The international MICE industry is among the sectors currently struggling to mitigate heavy losses caused by the COVID-19 pandemic and restart face to face events under new health protocols and safety rules.
It is estimated that a total of 10,000 exhibitions have been canceled throughout the world since the start of the COVID-19 pandemic, resulting in approximately 80 billion euros of revenue loss for directly or indirectly related businesses.
According to Kyriakos Pozrikidis, CEO of TIF-Helexpo, Greece’s national exhibition body, revenue loss in Europe’s exhibitions industry has reached 29 billion euros with a total of 250,000 jobs lost until today.
Pozrikidis revealed data by UFI, the global association of the exhibition industry, during his participation in the recent 3rd Destination Update Webinar held online by the Greek National Tourism Organization (GNTO) and the Central Macedonia Region with the support of the Thessaloniki Convention Bureau and the tourism organizations of Halkidiki and Thessaloniki.
From live to online
In efforts to stay afloat, the MICE industry and particularly the congress and exhibition sectors have turned to online events.
Industry experts say that this new way of conducting conferences has offered organizers flexibility and economies of scale.
“This is actually the new normal and will stay with us for a while… So, now we need to think of ways to keep offering amazing experiences when hosting an event and conveying our destinations through virtual meetings,” said International Congress & Convention Association (ICCA) Regional Manager Europe Tamara Bernstein during the webinar.
However, as agreed by the webinar participants, virtual events cannot replace the face-to-face experience nor the networking opportunities offered during live events. Furthermore, they do not promote destinations or generate revenues for related businesses such as hotels, catering services etc.
According to Bernstein, cities and venues need to prepare for the restart of the MICE industry. “We are going to need more space for delegates, more health and sanitary measures, checks and government regulations. Now is the time to prepare our cities, venues, transportation means and hotels. This is already happening in many cities around the world,” she added.
Exhibitions to gradually restart
This week, UFI announced that governments around the world have reexamined policies towards exhibitions. Over the past few days, New Zealand decided to allow events of all sizes to take place again beginning the second week in June.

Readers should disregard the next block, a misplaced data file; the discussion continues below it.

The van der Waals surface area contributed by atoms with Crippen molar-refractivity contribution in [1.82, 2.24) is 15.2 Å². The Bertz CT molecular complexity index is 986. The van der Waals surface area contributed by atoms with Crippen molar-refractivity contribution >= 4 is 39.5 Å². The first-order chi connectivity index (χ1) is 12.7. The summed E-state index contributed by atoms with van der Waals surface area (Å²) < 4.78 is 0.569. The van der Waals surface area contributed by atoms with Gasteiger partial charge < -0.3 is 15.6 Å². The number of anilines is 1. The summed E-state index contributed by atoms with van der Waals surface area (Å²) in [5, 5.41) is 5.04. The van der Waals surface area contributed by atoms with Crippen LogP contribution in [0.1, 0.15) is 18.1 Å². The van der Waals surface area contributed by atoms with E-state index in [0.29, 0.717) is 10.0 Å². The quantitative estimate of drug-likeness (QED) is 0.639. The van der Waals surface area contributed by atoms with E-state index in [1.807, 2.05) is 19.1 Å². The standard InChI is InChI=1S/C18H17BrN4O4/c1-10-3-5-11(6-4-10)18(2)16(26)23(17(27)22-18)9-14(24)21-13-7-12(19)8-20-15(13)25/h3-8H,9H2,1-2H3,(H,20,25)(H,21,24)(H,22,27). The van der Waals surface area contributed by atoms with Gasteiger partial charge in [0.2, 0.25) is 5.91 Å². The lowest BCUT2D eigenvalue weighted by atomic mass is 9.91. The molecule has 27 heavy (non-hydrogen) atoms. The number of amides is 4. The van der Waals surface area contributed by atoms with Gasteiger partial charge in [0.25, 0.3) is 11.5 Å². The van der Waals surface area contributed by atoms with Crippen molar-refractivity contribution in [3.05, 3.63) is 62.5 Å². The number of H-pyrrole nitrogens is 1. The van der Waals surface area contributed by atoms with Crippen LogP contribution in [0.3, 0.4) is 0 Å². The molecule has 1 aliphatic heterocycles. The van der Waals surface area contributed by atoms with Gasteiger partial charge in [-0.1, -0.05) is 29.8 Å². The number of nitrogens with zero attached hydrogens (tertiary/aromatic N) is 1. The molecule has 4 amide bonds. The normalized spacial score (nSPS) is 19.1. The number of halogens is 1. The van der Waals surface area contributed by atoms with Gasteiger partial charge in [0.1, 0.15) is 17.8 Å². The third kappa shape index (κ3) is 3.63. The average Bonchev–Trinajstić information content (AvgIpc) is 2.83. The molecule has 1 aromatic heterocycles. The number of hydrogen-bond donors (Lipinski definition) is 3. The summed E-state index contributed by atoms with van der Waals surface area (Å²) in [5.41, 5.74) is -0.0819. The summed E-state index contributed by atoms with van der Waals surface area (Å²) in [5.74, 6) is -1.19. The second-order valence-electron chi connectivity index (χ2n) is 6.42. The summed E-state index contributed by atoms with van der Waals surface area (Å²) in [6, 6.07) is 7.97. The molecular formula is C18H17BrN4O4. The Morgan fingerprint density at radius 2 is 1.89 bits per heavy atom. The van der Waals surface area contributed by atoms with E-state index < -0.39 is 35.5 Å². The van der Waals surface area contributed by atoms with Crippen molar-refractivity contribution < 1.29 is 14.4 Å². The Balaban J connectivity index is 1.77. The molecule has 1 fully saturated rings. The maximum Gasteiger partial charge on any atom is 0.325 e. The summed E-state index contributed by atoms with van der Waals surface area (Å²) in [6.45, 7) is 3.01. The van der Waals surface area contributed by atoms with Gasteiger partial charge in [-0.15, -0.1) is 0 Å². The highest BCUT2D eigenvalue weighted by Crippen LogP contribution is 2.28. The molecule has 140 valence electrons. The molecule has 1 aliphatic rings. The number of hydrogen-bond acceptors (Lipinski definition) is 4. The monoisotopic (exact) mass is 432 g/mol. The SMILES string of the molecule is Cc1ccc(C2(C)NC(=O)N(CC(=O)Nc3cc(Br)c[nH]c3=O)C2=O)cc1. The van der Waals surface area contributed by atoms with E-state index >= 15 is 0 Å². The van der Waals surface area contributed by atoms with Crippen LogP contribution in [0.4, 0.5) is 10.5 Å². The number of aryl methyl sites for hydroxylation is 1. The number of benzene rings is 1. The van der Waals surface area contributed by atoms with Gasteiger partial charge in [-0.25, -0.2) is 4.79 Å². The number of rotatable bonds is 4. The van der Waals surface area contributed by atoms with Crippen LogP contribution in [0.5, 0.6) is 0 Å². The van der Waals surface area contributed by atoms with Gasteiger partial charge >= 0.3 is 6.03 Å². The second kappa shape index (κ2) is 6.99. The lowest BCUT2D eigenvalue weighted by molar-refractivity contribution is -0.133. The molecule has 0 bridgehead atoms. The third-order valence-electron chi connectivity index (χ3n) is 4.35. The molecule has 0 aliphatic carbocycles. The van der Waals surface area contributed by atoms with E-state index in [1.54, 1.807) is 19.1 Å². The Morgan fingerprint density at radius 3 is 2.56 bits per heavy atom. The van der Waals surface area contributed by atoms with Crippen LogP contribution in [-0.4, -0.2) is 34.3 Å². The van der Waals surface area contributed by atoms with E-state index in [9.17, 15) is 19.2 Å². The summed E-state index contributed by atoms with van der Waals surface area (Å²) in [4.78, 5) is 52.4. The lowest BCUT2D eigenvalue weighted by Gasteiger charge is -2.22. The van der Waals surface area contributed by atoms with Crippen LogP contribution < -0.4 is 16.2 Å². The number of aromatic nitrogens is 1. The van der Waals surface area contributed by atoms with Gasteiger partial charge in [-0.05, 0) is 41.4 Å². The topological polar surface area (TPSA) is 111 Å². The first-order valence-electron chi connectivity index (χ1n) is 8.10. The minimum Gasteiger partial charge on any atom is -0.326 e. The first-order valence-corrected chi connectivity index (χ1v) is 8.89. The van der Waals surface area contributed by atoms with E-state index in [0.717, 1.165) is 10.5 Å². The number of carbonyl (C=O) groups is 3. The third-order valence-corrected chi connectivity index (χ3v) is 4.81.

Germany announced event logistic companies and companies connected to trade shows and events are eligible for funds from a €25b fund set up to assist with COVID-19 related revenue loss. In the US state of Texas, it was declared that exhibitions and convention centers can reopen now at 50 percent of their usual occupancy.
Greece has also announced that exhibitions can restart as of July 1.
But most international exhibitions and conferences have been canceled or postponed for late 2020 or 2021.
“Most organizations have rescheduled their events for May 2021 or later, hoping that a vaccine for COVID-19 will be launched in the meantime,” said Vicky Papadimitriou of Symvoli Conference & Cultural Management.
Conference organizers are not that much concerned about holding events as new safety protocols are expected to be put into effect. According to Papadimitiou, they are mostly worried about the unconfirmed new dates, as well as the unstable traveling costs and schedules.
Furthermore, delegates from countries that are still confronted with the COVID-19 crisis including the UK, the US and Brazil, cannot make long-term travel arrangements.
Health & safety protocols
Another key issue touched during the webinar for the restart of the MICE industry, was the adoption of health protocols. The World Health Organization recently issued a set of key planning recommendations for mass gatherings in the context of COVID-19.
UFI has also bublished a global framework for reopening exhibitions, noting however that exhibitions are different to other types of large events, and must be prioritised for reopening to kick-start the global economic recovery.
However, many countries including Greece have yet to issue specific safety guidelines.
“We’ve been trying to develop a certification system for professional event organizers in collaboration with Greece’s public authorities that would ensure the safe operation of events from starting to end,” said Dimitris Paliouras an executive of Global Events and member of the Board of Directors at the Hellenic Association of Professional Congress Organizers (HAPCO).
Meanwhile, TIF-Helexpo, Greece’s national exhibition body, has announced that its major annual event, the Thessaloniki International Fair (TIF), will take place as scheduled during September 5-13. The organizers said TIF will run this year under strict COVID-19 health measures to be announced in due course.